- With Mayo Clinic internist
Brent A. Bauer, M.D.read biographyclose window
Brent A. Bauer, M.D.Brent A. Bauer, M.D.
Brent Bauer, M.D., is board certified in internal medicine. He is a consultant in the Department of Internal Medicine and director of the Department of Internal Medicine's Complementary and Integrative Medicine Program at Mayo Clinic, Rochester, Minn. Dr. Bauer, a native of Madison, Wis., is also a professor of medicine at Mayo Medical School and a graduate of Mayo Medical School.
He serves on the editorial board of the Mayo Clinic Health Letter and is medical editor for EmbodyHealth Newsletter. He has been on staff at Mayo Clinic since 1992, first practicing at Mayo Clinic in Scottsdale, Ariz., before joining Mayo Clinic, Rochester, Minn., in 1996.
Dr. Bauer's principal research focus is the scientific evaluation of complementary and alternative medicine (CAM) therapies that patients and consumers are using with increasing frequency. He has authored several book chapters and papers on this topic, and is the medical editor of the "Mayo Clinic Book of Alternative Medicine." Dr. Bauer also spearheaded collaboration between Mayo Clinic and Gaiam in the creation of a series of 10 DVDs (Mayo Clinic Wellness Solutions). These DVDs address common health problems (for example, diabetes, obesity, high blood pressure) with integrative medicine approaches that empower people to take charge of their health. His work is at the forefront of the emerging field of integrative medicine which combines the best of conventional medicine with the best of evidence-based complementary therapies.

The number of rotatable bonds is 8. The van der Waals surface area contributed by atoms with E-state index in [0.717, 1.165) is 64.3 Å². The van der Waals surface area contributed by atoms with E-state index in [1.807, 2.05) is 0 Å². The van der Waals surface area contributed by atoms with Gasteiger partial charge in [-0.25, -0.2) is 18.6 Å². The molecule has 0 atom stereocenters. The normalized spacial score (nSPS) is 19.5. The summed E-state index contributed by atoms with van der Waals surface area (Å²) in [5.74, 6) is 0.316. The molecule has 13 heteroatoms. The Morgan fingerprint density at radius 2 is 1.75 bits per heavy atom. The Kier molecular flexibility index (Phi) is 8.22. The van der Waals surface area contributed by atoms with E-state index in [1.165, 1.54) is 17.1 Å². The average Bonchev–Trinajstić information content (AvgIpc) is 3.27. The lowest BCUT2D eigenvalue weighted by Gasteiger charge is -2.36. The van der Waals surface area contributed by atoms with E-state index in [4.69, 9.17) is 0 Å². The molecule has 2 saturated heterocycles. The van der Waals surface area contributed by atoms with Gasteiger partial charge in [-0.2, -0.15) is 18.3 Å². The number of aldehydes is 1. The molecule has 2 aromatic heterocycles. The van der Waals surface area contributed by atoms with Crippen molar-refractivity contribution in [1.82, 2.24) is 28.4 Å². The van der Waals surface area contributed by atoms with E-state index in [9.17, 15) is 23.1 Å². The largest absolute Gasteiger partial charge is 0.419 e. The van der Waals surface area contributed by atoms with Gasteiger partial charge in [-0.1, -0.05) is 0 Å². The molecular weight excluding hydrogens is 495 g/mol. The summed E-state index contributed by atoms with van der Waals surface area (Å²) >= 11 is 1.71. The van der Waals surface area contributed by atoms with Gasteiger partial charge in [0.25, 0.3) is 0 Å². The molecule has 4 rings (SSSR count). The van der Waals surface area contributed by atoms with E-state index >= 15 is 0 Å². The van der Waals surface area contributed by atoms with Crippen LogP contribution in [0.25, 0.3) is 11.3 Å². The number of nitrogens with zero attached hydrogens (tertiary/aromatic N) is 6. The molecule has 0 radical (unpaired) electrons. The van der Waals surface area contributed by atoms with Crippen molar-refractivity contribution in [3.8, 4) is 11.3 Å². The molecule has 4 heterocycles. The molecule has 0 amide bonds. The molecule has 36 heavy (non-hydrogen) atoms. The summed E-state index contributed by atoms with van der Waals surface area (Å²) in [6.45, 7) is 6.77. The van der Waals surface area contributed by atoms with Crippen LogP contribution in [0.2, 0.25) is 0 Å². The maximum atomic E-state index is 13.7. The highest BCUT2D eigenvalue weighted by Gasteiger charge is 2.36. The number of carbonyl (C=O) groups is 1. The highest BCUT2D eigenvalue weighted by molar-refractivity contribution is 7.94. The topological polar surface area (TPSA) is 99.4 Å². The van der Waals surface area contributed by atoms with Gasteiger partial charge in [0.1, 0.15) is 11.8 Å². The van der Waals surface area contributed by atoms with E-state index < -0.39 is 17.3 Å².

Dr. Bauer has served on the NIH-NCCAM study section and is currently collaborating on over 20 studies being conducted at Mayo Clinic evaluating CAM therapies ranging from acupuncture to valerian. He is also a member of Sigma Xi, The Scientific Research Society; the American Federation for Medical Research; the North Central Cancer Treatment Group and other professional organizations.
Risk factors (1)
- Food allergy: Can it develop later in life?
- Food allergy vs. food intolerance: What's the difference?
- Aspirin allergy: What are the symptoms?
- Trouble breathing: Could it be asthma?
Treatments and drugs (1)
- Nasal spray addiction: Is it real?
Lifestyle and home remedies (2)
- Ozone air purifiers: Can they improve asthma symptoms?
- Can you use honey for allergies?
Can you use honey for allergies?
Can honey lessen seasonal allergy symptoms?
from Brent A. Bauer, M.D.
Probably not. Honey has been anecdotally reported to lessen symptoms in people with seasonal allergies. But these results haven't been consistently duplicated in clinical studies.
Still the idea isn't so far-fetched. Honey has been studied as a cough suppressant and may have anti-inflammatory effects. In addition, some experts point out that honey can contain traces of flower pollen — an allergen. And one treatment for allergies is repeated exposure to small amounts of allergens.
For now, however, it appears that honey may just be a sweet placebo. But don't let that stop you from using it in food and beverages. Just don't give honey to children younger than 1 year because of the risk of infant botulism, a rare but serious form of food poisoning.Next question
Food allergy: Can it develop later in life?
- Rajan TV, et al. Effect of ingestion of honey on symptoms of rhinoconjunctivitis. Annals of Allergy, Asthma and Immunology. 2002;88:198.
- Heimal J, et al. Defining complementary and alternative medicine in allergies and asthma. Clinical Reviews in Allergy and Immunology. 2004;27:93.
- Saarinen K, et al. Birch pollen honey for birch pollen allergy: A randomized controlled pilot study. International Archives of Allergy and Immunology. 2011;155:160.
- Honey. Natural Medicines Comprehensive Database. http://www.naturaldatabase.com. Accessed Sept. 12, 2012.
- Engler RJ, et al. Complementary and alternative medicine for the allergist-immunologist: Where do I start? Journal of Allergy and Clinical Immunology. 2009;123:309.
- Botulism. Centers for Disease Control and Prevention. http://www.cdc.gov/nczved/divisions/dfbmd/diseases/botulism/#prevent. Accessed Sept. 19, 2012.